In the early 1970s, around the time McLuhan, two works, titled “Europae Pater: Charlemagne and His Achievement in the Light of Recent Scholarship,” by D.A. Bullough, and “Charles Martel, Mounted Shock Combat, the Stirrup, and Feudalism,” by Bernard S. Bachrach, essentially tore the original work to shreds by pointing out that primary-source evidence didn’t actually support White’s conclusion.
Despite this, this debate continued in various forums for decades. As noted in the open-sourced history book The Ancient and Medieval World, this debate gained steam for decades after the book’s initial release—and despite the savage discrediting at the hands of prior historians and researchers, others still felt the need to weigh in more than 30 years later.
For example, John Sloan, a professor at Fordham University, argued in a discussion list in 1994 that White’s idea deserved a sympathetic reading, despite the fact that gaps in logic were clear:
Another overlooked aspect is training. One cannot simply had a person a horse’s bridle and expect him to become a horseman, even with stirrups. Even more, [an] untrained mass of horsemen do not become an effective cavalry. Clearly whatever change was consciously desired took years to implement.
Despite the controversy around his thinking, however, White’s work has found support from others who found White’s approach to history and technology refreshing, like McLuhan. While McLuhan has been dead for more than 40 years, the Canadian media theorist’s thinking on digital culture gained stock after his passing, in part because his ideas seemed to be baked into the concepts of the modern internet.
I forgot this movie existed, did you?
Which, if we’re going to follow this thread of technological determinism to its extreme, one could make the case that the stirrup created the circumstances for Marshall McLuhan to be inspired by Lynn White, which then led other digital thinkers to be inspired by Marshall McLuhan to create the modern internet. (Take that, Ashton Kutcher.)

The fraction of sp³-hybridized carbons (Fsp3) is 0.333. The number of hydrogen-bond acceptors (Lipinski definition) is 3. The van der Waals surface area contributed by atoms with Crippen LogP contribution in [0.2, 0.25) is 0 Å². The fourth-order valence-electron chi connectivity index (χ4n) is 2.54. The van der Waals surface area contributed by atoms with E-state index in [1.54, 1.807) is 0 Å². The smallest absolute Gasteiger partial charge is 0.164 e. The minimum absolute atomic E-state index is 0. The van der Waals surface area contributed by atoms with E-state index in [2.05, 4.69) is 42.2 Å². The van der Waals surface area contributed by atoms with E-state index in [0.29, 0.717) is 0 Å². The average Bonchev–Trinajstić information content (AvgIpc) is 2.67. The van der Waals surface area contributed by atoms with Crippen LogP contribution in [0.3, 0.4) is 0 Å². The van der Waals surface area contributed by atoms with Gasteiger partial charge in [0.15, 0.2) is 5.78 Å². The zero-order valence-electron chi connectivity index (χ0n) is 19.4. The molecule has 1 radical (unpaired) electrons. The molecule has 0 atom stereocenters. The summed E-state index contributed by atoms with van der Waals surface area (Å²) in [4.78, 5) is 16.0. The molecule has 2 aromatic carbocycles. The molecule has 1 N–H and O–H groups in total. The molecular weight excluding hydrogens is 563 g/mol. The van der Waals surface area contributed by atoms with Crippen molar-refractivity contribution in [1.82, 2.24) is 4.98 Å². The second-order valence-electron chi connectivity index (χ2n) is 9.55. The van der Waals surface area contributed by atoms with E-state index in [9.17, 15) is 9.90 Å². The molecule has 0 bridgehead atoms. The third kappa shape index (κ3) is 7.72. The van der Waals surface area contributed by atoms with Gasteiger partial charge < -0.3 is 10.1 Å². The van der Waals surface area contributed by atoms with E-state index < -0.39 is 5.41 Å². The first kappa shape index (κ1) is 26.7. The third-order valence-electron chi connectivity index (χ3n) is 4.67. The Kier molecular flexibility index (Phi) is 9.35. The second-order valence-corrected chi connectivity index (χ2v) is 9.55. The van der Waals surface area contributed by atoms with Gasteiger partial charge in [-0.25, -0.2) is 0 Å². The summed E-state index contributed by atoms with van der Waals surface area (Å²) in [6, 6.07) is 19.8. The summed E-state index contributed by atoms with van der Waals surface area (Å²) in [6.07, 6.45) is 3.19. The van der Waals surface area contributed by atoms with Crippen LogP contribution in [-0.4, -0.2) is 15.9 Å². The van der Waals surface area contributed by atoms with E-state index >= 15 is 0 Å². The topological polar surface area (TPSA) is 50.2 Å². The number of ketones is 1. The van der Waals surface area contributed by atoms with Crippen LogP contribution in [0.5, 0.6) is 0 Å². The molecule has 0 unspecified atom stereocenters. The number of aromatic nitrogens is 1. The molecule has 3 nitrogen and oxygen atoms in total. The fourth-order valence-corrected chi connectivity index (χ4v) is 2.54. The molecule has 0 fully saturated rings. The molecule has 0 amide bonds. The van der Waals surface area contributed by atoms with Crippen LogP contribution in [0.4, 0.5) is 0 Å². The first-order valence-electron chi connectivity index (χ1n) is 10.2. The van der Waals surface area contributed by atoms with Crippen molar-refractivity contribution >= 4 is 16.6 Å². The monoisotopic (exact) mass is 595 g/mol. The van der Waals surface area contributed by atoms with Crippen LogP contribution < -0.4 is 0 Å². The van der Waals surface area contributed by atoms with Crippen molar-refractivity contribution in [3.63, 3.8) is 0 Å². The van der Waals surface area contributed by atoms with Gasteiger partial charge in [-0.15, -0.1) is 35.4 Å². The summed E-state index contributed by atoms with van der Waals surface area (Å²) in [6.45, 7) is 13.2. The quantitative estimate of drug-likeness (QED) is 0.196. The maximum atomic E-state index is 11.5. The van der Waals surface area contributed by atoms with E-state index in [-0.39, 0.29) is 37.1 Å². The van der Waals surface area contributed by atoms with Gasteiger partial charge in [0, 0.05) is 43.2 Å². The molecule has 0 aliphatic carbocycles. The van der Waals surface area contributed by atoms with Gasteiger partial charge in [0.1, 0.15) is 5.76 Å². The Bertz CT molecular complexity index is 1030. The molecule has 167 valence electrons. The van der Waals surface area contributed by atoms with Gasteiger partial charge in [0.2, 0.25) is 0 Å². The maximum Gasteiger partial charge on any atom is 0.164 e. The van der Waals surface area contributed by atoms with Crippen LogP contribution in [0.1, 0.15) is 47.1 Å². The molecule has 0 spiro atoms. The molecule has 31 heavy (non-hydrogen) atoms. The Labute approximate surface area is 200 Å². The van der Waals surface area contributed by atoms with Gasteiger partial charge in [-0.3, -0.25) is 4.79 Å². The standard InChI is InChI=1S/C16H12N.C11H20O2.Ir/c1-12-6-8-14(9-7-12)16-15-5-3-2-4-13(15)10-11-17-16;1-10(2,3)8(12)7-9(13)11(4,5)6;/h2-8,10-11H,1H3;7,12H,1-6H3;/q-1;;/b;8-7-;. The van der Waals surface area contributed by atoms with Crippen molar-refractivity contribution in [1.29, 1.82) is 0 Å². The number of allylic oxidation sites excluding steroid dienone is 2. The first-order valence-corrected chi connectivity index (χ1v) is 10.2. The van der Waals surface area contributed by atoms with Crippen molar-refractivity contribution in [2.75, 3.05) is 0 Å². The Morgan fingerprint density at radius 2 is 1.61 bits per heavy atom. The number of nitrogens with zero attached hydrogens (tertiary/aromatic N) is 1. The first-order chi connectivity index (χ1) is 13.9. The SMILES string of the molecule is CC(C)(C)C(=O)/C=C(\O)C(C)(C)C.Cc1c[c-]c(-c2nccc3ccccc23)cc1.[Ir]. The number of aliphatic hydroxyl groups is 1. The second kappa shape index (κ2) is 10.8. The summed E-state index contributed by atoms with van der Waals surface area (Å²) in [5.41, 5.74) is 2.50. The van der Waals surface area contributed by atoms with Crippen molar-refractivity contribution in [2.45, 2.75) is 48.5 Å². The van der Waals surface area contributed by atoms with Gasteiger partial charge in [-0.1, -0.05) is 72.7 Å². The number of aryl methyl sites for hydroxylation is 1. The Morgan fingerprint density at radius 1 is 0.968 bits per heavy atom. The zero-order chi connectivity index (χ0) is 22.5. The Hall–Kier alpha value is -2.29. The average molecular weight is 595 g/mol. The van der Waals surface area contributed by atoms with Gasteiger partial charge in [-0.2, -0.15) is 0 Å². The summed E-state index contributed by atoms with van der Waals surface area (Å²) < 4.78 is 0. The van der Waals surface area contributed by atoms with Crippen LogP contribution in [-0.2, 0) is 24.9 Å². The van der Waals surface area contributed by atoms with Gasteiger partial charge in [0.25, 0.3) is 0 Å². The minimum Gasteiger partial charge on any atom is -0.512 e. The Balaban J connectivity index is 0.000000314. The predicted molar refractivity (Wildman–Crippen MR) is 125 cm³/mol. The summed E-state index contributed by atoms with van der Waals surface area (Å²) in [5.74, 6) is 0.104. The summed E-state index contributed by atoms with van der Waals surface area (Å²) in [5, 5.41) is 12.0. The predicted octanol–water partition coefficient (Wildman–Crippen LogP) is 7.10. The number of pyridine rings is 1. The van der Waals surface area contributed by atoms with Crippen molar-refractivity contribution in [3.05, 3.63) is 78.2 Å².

OK, yes, that is absurd. But it does show the way that even controversial lines of thinking can inspire us, even if we think that they, logically, don’t really hold together after doing a little research.
Which is why, even if White’s line of thinking might be controversial or even discredited today, it’s ultimately an important enough line of thinking that it deserves to be in print all these years later, because it highlights an important, original perspective to how we approach history.
Beyond the ideas that Lynn White discussed, I’d like to consider the fact that we have so many arguments instantaneously these days. One thing happens, then another thing, then another thing, and the argument is forgotten after the next argument appears.
The stirrup controversy, even though it is arguably meaningless in the long run (unless White is right, in which case it is arguably the root of all post-Medieval history), was a debate that happened over a number of decades, one that involved a lot of people debating and thinking about it in over the span of years. Rather than reacting with the jerk of a knee, other historians and researchers went out there, took a second look at White’s spicy take, and tried to figure out how they could defeat it.
In a way, this is what White wanted. As he wrote in the introduction to this book, he intentionally used an unorthodox way of thinking to make his case:
If historians are to attempt to write the history of mankind, and not simply the history of mankind as it was viewed by the small and specialized segments of our race which have had the habit of scribbling, they must take a fresh view of the records, ask new questions of them, and use all the resources of archaeology, iconography, and etymology to find answers when no answers can be discovered in contemporary writings.
By taking such a controversial view, he spurred historians to challenge him by actually digging deeper, to prove him wrong. By taking such a stance, it forced others to be better in pushing forth a broader debate. That debate took years, because of the nature of the back and forth.
Social media, for all its benefits, doesn’t allow us to have debates at this speed. Certainly not about anything truly tedious, like stirrups.